Finally, the evaluation of the degradation rate of the biodegradable PCL-based samples demonstrated that both the blending PCL with PLA and the addition of HA and HNTs provide hydrophilic units, as well as decrease the overall crystallinity of PCL, thereby improving the accessibility of water molecules to ester linkages and thus the hydrolytic cleavage. Consequently, the faster degradation rate and reduced mass lead to a faster drop of mechanical properties.

Author Contributions

Conceptualization, I.D.-C. and S.C.-P.; Data curation, E.T. and I.D.-C.; Formal analysis, E.T. and S.C.-P.; Investigation, E.T. and I.D.-C.; Methodology, S.C.-P. and A.V.-L.; Project administration, A.V.-L. and V.F.; Resources, A.V.-L.; Supervision, A.V.-L.; Visualization, V.F.; Writing—original draft, E.T. and V.F.; Writing—review & editing, V.F. All authors have read and agreed to the published version of the manuscript.


This research received no external funding.


I. Dominguez-Candela thanks the Universitat Politècnica de València for the financial support through an FPI-UPV grant (PAID-01-19).

Conflicts of Interest

The authors declare no conflict of interest.


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Figure 1. Variation of contact angle in compounds based on (a) PCL/PLA and (b) PHEMA/EMA.
Figure 1. Variation of contact angle in compounds based on (a) PCL/PLA and (b) PHEMA/EMA.
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Figure 2. SEM images (5000×) taken for hydroxyapatite nucleation analysis on samples based on PCL/PLA.
Figure 2. SEM images (5000×) taken for hydroxyapatite nucleation analysis on samples based on PCL/PLA.
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Figure 3. SEM images (5000×) taken for hydroxyapatite nucleation analysis on samples based on PHEMA/EMA.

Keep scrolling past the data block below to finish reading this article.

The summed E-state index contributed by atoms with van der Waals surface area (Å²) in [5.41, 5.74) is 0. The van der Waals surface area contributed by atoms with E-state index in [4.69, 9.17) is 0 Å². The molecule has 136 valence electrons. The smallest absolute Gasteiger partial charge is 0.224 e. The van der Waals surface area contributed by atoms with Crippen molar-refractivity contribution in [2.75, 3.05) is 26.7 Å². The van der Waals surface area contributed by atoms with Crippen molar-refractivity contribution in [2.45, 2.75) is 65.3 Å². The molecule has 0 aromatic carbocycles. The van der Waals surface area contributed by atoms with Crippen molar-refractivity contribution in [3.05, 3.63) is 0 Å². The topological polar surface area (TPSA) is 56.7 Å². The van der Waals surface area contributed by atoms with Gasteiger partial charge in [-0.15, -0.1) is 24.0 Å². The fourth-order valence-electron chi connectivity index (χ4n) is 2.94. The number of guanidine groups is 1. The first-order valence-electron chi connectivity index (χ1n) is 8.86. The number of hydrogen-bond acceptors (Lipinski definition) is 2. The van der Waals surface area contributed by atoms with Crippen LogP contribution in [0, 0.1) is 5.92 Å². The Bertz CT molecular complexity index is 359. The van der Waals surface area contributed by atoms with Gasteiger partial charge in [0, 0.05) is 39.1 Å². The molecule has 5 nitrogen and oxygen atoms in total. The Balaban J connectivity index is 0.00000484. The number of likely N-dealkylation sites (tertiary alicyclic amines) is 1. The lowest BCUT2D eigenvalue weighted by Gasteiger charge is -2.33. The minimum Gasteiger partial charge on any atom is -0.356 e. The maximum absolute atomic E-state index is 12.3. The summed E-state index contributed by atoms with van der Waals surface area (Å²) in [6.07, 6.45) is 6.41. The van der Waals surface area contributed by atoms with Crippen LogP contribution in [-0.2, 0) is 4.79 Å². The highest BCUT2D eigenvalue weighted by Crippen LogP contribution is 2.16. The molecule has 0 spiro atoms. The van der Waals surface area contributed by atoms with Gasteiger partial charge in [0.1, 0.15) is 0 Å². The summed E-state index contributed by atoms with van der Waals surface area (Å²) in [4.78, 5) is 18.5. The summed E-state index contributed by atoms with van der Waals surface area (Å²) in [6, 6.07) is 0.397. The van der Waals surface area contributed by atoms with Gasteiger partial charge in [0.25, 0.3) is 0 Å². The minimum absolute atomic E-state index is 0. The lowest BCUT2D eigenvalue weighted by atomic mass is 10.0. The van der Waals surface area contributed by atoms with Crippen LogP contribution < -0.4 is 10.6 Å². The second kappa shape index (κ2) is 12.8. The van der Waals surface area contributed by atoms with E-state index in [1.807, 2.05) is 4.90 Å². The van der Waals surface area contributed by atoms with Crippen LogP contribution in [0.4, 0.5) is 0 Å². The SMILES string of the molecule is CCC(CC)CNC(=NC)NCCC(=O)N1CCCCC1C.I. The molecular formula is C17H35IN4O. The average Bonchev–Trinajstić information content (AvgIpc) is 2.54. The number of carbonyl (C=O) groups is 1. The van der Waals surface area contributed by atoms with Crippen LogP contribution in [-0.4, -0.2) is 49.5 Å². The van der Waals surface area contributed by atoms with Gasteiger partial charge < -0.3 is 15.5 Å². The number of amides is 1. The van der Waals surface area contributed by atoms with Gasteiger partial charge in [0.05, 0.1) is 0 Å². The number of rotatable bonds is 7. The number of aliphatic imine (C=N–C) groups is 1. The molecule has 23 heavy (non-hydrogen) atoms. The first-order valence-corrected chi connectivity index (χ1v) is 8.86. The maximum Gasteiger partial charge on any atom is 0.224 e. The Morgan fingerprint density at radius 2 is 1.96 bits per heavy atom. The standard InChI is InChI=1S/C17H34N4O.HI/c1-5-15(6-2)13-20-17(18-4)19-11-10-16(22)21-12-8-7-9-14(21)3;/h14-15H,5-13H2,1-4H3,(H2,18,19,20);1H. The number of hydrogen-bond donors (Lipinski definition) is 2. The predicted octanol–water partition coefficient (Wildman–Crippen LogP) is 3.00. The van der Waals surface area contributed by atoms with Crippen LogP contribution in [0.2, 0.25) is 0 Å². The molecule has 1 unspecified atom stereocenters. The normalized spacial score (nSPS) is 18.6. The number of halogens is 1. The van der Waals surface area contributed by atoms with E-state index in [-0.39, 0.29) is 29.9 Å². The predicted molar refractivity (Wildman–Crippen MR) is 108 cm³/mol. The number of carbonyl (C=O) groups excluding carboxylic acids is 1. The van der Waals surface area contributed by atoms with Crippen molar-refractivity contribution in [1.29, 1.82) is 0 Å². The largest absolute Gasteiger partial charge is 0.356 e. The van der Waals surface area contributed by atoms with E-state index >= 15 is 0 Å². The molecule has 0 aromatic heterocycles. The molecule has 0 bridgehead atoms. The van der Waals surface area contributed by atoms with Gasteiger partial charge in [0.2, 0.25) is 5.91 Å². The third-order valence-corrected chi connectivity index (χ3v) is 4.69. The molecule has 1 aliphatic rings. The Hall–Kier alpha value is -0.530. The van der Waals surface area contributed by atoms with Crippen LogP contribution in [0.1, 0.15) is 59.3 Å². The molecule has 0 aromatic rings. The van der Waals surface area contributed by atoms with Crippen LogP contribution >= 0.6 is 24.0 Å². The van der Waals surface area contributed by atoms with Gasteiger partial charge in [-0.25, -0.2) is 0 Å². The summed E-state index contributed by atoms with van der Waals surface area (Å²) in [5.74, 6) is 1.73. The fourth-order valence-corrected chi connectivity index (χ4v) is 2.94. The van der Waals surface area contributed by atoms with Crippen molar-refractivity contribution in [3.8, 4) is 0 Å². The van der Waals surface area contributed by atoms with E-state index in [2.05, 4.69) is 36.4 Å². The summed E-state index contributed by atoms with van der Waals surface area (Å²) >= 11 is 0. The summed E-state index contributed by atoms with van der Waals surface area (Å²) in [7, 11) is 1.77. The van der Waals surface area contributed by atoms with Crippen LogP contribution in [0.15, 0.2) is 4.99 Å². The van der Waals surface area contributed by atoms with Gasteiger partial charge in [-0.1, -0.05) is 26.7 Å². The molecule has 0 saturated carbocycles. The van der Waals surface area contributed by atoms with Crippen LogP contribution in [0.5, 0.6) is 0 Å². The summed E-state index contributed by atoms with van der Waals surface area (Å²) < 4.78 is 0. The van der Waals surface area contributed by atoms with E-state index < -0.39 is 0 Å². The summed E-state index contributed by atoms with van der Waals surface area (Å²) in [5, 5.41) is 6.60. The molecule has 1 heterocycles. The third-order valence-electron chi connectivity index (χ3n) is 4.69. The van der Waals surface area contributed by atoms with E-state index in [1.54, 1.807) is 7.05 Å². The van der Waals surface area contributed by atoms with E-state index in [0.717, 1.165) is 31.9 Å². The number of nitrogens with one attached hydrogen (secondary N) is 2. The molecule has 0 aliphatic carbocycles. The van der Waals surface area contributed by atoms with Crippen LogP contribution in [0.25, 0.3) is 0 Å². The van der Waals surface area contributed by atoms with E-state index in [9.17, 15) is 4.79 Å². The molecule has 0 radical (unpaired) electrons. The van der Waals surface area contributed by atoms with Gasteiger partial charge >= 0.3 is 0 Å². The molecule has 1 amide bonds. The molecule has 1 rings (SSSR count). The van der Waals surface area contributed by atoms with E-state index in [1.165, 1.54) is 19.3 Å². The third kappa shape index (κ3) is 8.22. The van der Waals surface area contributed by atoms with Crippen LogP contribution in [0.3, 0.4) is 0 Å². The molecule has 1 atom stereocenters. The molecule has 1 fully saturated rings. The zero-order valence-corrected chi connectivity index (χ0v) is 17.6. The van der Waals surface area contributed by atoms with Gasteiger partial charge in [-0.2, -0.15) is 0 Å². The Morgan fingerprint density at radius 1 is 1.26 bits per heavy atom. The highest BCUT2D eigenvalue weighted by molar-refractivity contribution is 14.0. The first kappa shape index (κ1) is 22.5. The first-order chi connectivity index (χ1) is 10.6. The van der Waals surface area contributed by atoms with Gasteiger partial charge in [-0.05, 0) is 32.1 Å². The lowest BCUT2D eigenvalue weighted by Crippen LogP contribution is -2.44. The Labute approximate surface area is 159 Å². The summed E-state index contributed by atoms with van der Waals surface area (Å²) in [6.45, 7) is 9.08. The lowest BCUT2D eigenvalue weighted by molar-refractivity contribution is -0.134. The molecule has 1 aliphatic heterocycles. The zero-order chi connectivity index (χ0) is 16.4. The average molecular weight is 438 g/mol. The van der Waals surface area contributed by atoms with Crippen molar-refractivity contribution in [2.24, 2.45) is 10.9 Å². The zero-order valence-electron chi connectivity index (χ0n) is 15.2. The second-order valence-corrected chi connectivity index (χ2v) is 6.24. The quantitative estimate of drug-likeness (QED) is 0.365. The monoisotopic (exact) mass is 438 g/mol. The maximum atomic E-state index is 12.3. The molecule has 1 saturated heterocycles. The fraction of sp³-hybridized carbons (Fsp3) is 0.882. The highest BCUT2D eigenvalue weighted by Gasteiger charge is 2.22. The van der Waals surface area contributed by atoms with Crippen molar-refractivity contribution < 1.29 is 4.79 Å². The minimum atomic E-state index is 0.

Figure 3. SEM images (5000×) taken for hydroxyapatite nucleation analysis on samples based on PHEMA/EMA.
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Figure 4. Ca/P ratio after 7 and 14 days of incubation in SBF obtained by EDS on nanocomposites based on: (a) PCL and PCL/PLA, (b) PHEMA and P(HEMA-co-EMA).
Figure 4. Ca/P ratio after 7 and 14 days of incubation in SBF obtained by EDS on nanocomposites based on: (a) PCL and PCL/PLA, (b) PHEMA and P(HEMA-co-EMA).
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Figure 5. SEM images (400×) taken for cell proliferation at 1 and 14 days on samples based on PCL/PLA and PHEMA/EMA.
Figure 5. SEM images (400×) taken for cell proliferation at 1 and 14 days on samples based on PCL/PLA and PHEMA/EMA.
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Figure 6. Results of degradation: mass loss (%) after 4, 8 and 12 weeks for PCL-based materials.
Figure 6. Results of degradation: mass loss (%) after 4, 8 and 12 weeks for PCL-based materials.
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Figure 7. Results of Young modulus following 4, 8 and 12 weeks of degradation for PCL/PLA-based materials.
Figure 7. Results of Young modulus following 4, 8 and 12 weeks of degradation for PCL/PLA-based materials.
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Table 1. Composition and coding of PCL, PCL/PLA, PHEMA, and P(HEMA-co-EMA) composites.
Table 1. Composition and coding of PCL, PCL/PLA, PHEMA, and P(HEMA-co-EMA) composites.
CodeComposition (wt %)
CodeComposition (wt %)

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MDPI and ACS Style

Torres, E.; Dominguez-Candela, I.; Castello-Palacios, S.; Vallés-Lluch, A.; Fombuena, V. Development and Characterization of Polyester and Acrylate-Based Composites with Hydroxyapatite and Halloysite Nanotubes for Medical Applications. Polymers 2020, 12, 1703.

AMA Style

Torres E, Dominguez-Candela I, Castello-Palacios S, Vallés-Lluch A, Fombuena V. Development and Characterization of Polyester and Acrylate-Based Composites with Hydroxyapatite and Halloysite Nanotubes for Medical Applications. Polymers. 2020; 12(8):1703.

Chicago/Turabian Style

Torres, Elena, Ivan Dominguez-Candela, Sergio Castello-Palacios, Anna Vallés-Lluch, and Vicent Fombuena. 2020. "Development and Characterization of Polyester and Acrylate-Based Composites with Hydroxyapatite and Halloysite Nanotubes for Medical Applications" Polymers 12, no. 8: 1703.